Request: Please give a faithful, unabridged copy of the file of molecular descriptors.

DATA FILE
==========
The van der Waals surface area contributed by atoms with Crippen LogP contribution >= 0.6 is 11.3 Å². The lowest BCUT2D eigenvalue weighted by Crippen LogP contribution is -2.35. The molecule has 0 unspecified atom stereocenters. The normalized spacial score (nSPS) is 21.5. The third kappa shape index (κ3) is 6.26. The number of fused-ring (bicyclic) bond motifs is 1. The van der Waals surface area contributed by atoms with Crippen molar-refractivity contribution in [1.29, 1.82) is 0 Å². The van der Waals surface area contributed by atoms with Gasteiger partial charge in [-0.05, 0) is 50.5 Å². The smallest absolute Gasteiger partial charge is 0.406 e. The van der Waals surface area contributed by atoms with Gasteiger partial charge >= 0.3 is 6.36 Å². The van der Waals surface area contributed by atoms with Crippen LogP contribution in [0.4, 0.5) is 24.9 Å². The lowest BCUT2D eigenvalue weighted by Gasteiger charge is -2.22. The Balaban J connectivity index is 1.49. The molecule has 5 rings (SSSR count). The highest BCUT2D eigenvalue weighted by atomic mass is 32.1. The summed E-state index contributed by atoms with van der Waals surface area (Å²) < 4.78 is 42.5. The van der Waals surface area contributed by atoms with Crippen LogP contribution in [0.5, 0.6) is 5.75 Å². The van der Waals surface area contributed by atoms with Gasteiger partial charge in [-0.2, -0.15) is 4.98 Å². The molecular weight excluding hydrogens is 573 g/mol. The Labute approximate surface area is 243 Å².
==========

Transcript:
The van der Waals surface area contributed by atoms with Crippen LogP contribution >= 0.6 is 11.3 Å². The lowest BCUT2D eigenvalue weighted by Crippen LogP contribution is -2.35. The molecule has 0 unspecified atom stereocenters. The normalized spacial score (nSPS) is 21.5. The third kappa shape index (κ3) is 6.26. The number of fused-ring (bicyclic) bond motifs is 1. The van der Waals surface area contributed by atoms with Crippen molar-refractivity contribution in [1.29, 1.82) is 0 Å². The van der Waals surface area contributed by atoms with Gasteiger partial charge in [-0.05, 0) is 50.5 Å². The smallest absolute Gasteiger partial charge is 0.406 e. The van der Waals surface area contributed by atoms with Gasteiger partial charge >= 0.3 is 6.36 Å². The van der Waals surface area contributed by atoms with Crippen LogP contribution in [0.4, 0.5) is 24.9 Å². The lowest BCUT2D eigenvalue weighted by Gasteiger charge is -2.22. The Balaban J connectivity index is 1.49. The molecule has 5 rings (SSSR count). The highest BCUT2D eigenvalue weighted by atomic mass is 32.1. The summed E-state index contributed by atoms with van der Waals surface area (Å²) < 4.78 is 42.5. The van der Waals surface area contributed by atoms with Crippen LogP contribution in [0.5, 0.6) is 5.75 Å². The van der Waals surface area contributed by atoms with Gasteiger partial charge in [-0.2, -0.15) is 4.98 Å². The molecular weight excluding hydrogens is 573 g/mol. The Labute approximate surface area is 243 Å².